You suggest that the concept of causality should be applied not only to matter but also to information, and you mention "the differences/similarities between the causality of information processes and that of physical processes". This proposition is, I think, a clear denial of informatism as such; everything is information, or physical processes are to be understood basically in terms of information, or the like.    

You speak about causality of matter and causality of information. Maybe we should recapitulate some of the questions connected with the concept of causality in general. As you know, causality is a concept deeply rooted in Western philosophy. The so-called Pre-Socratic philosophers used the concepts of arché and aition in trying to understand nature from a non-mythical viewpoint. It was Aristotle who, based on his interpretation of the Platonic "forms" as well as what we could call the "pottery model" of production or causation established a four-part distinction of causality. Since the Middle Ages, these four kinds of causation have popularly been known as causa materialis, causa formalis, causa efficiens, and causa finalis.    

Arché and aition were translated into Latin as causa and ratio and were sometimes used as synonyms, although being the "real" cause of something is different from the "reason" why something happens. According to Leibniz, everything that exists must have a "sufficient reason" for its coming into being. Therefore, according to metaphysical argumentation, there must be a fundamental reason why there is something at all, rather than nothing, i.e. something that has its reason for being in itself: God as Causa sui as Spinoza called it.    

Plato's demiourg in the "Timaios", a kind of "pottery god", became (under Christian metaphysics) a transcendent creator as causa efficiens and finalis of nature, separated from immanent causality. This can be seen, for instance, in Thomas Aquina's distinction between creatio and informatio. Causality per informationem, or immanent causality, presupposes that something already exists on (or in) which the cause produces an effect, for instance the processes of life or understanding. Causality per creationem, or transcendent causality, is God's prerogative and means the capability of producing something out of nothing (ex nihilo).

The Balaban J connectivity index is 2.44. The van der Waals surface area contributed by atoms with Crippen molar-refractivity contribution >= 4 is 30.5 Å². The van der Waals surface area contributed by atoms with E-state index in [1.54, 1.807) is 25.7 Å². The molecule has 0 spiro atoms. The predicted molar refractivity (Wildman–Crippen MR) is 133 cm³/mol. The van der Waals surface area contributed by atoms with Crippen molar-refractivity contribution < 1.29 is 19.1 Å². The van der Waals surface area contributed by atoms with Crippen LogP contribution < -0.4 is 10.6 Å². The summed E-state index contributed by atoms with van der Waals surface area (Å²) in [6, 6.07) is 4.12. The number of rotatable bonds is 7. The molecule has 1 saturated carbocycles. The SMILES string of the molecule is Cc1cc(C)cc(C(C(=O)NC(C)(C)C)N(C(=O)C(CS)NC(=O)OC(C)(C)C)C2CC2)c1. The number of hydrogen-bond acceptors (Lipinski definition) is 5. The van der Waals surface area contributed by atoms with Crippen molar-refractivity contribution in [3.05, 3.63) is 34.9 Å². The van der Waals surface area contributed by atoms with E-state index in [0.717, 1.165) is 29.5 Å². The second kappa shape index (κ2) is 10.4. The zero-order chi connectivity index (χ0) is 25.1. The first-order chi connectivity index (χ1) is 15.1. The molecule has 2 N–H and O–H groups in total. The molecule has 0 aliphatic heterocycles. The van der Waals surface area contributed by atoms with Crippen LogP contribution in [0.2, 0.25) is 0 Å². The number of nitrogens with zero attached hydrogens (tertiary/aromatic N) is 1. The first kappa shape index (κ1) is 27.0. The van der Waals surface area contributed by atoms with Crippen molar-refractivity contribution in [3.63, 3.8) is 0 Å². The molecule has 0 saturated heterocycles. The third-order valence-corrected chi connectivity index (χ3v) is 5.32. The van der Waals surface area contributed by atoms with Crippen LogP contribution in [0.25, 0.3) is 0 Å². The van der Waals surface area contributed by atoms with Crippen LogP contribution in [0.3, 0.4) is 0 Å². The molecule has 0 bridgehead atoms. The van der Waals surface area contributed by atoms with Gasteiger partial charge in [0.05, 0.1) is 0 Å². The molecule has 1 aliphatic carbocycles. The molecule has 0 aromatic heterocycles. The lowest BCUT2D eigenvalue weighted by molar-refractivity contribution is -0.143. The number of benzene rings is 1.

Metaphysics also made a distinction between two forms of immanent causality: a "transitive" immanent causality, where a cause can change or even disappear in the process of (in)formation, and another immanent causality where the cause remains the same although changes may take place. The latter is the case for e.g. human or animal souls. The transcendent cause must be "higher" than immanent causality.    

The idea of a transcendent cause was criticized by modern natural scientists who looked only for the immanent empirical laws of nature. This is, I think, what you are referring to when you talk about causality of matter, which was supposed, at least until the quantum physics debate, deterministic. Modern causality is conceived not only in terms of the immanent causality of the laws of nature but also as an evolutionary or "transitive" causality. The question is now whether evolution can be seen as an "information" process following rules or laws or, as you suggest, a deterministic causality of matter and an indeterministic causality of information must be distinguished. I think you are giving, against the modern conception, the primacy to the latter.    

The modern philosophical debate on causality was influenced by Empiricism as well as by Kant. According to Kant, the concept of cause is on the one hand something we do not get out of the phenomena, but it is something that belongs to our understanding of them (contrary to what empiricists such as Hume believed). On the other hand, the rule of human reason, i.e. "every effect has a cause" remains empty until we apply it empirically. Whether or not reality or nature as a whole and "in themselves" obey this rule is something that goes beyond the capacity of our theoretical knowledge.    

Kant also inherited and transformed the distinction between immanent and transcendent causality. His "practical reason" acts according to a "causality of freedom" that can be considered from a naturalistic point of view as a contradictory concept or at least as an oxymoron, a verbal contradiction. Kant's solution of this "contradictio" ("Widerspruch") is his dual view of two separate levels of reality, freedom and necessity, causality of freedom and causality of matter, that are not in (logical) contradiction, but in an existential (or ethical) "struggle" ("Widerstreit") with each other, as they belong to two different ontological dimensions. For Kant, freedom was a fact that could not be explained by theoretical reason and natural causality.